Friday, September 16, 2011
Tips to staying safe while cleanup up flood damage
Thousands of people in the Greater Binghamton area are returning home to homes damaged by flood waters. The cleanup process will be long and difficult. Staying safe and protecting your health during that time is important and requires caution on your part.
The Federal Emergency Management Agency says the first concern is to make sure your community's water is safe to drink. Cleanup will be hard work you must stay hydrated. If your water is unsafe to drink, make sure you have bottled water on hand for use in cooking, brushing your teeth and drinking. You can also boil your water to kill any possible bacteria in the water. That means bringing the water to a rolling boil for at least a minute before using it.
You should also avoid walking through flood water. The water can be contaminated with oil, gasoline or raw sewage. If there are downed power lines are electrical services under water, the water could also be charged. That could result in shocks or electrocution.
Once you begin cleaning up your home, make sure you clean and disinfect everything that got wet. The mud left behind by the flood waters can contain sewage and chemicals that could make you sick. Be careful of the cleaning supplies you use to clean your home. Never mix bleach and ammonia. The fumes could kill you.
If you are using generators, pressure washers, charcoal grills, camp stoves or other fuel-burning equipment, keep them outside and away from open doors and windows. The exhaust from these can get trapped in your home and cause carbon monoxide poisoning.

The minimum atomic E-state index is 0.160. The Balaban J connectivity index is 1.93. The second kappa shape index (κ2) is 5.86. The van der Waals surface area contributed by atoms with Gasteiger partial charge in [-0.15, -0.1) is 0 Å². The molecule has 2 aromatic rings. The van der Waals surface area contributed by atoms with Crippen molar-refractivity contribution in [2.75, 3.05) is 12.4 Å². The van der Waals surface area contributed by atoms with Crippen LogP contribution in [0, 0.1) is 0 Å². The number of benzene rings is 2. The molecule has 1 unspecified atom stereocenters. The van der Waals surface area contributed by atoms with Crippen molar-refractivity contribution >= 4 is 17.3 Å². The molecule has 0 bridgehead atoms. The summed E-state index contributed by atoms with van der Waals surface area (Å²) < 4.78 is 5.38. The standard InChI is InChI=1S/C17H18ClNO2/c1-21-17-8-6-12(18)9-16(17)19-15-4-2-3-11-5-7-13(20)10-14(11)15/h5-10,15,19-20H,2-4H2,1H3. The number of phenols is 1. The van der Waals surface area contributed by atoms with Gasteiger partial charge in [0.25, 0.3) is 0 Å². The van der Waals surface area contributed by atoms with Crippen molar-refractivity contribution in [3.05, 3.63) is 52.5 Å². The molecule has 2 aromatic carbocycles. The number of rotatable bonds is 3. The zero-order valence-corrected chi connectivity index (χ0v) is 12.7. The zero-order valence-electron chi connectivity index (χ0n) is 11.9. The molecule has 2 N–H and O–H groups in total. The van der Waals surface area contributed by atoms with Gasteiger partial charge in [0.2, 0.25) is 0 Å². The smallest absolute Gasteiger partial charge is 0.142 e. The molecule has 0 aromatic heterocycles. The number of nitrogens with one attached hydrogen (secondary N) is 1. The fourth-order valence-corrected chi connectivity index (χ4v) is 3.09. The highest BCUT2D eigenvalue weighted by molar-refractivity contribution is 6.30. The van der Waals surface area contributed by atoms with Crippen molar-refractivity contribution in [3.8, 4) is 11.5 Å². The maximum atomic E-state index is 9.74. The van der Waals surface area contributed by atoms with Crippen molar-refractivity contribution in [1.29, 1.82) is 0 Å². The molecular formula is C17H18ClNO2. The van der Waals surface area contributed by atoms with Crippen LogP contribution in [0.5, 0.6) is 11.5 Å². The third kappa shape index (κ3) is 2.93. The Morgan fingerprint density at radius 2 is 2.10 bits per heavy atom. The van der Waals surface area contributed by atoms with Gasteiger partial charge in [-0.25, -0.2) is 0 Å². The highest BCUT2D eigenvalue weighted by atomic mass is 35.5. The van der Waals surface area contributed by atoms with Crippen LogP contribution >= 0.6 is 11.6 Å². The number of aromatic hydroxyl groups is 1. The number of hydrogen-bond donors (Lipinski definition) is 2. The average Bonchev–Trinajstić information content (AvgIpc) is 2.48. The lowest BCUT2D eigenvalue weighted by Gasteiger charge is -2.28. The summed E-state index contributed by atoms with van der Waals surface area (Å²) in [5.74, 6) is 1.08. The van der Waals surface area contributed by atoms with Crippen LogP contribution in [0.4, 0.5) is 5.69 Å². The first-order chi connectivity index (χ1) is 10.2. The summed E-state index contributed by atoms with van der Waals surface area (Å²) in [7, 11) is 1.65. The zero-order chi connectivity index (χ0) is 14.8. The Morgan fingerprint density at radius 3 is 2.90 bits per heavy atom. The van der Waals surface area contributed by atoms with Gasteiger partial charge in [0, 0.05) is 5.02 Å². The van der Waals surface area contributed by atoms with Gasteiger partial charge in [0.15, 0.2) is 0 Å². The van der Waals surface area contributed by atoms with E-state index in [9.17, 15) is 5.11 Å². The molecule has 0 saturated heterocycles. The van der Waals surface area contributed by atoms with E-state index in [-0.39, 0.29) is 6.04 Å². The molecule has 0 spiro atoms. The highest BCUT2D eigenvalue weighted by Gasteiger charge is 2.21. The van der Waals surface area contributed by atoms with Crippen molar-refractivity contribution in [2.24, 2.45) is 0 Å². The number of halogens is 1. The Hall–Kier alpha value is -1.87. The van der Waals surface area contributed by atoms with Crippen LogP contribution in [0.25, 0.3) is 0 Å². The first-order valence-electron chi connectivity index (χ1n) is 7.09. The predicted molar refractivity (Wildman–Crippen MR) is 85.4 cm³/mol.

The Centers for Disease Control and Prevention recommends you eat and drink only water and food you know are safe. The CDC also say you should avoid tetanus and other diseases by getting medical attention for dirty cuts or deep puncture wounds. UHS Stay Healthy is offering tetanus clinics over the next few days for people who are performing flood cleanup. Check here or on the home page of UHS.net for a time and date that is best for you.
Washing your hands often with soap and clean water, or using an alcohol-based hand sanitizer will also help you avoid sickness. The CDC says wearing waterproof boots and gloves will also help keep flood water off your skin and help you avoid getting sick.
For more tips on staying safe during flood cleanup and the best way to clean up your home to prevent mold, visit the CDC website.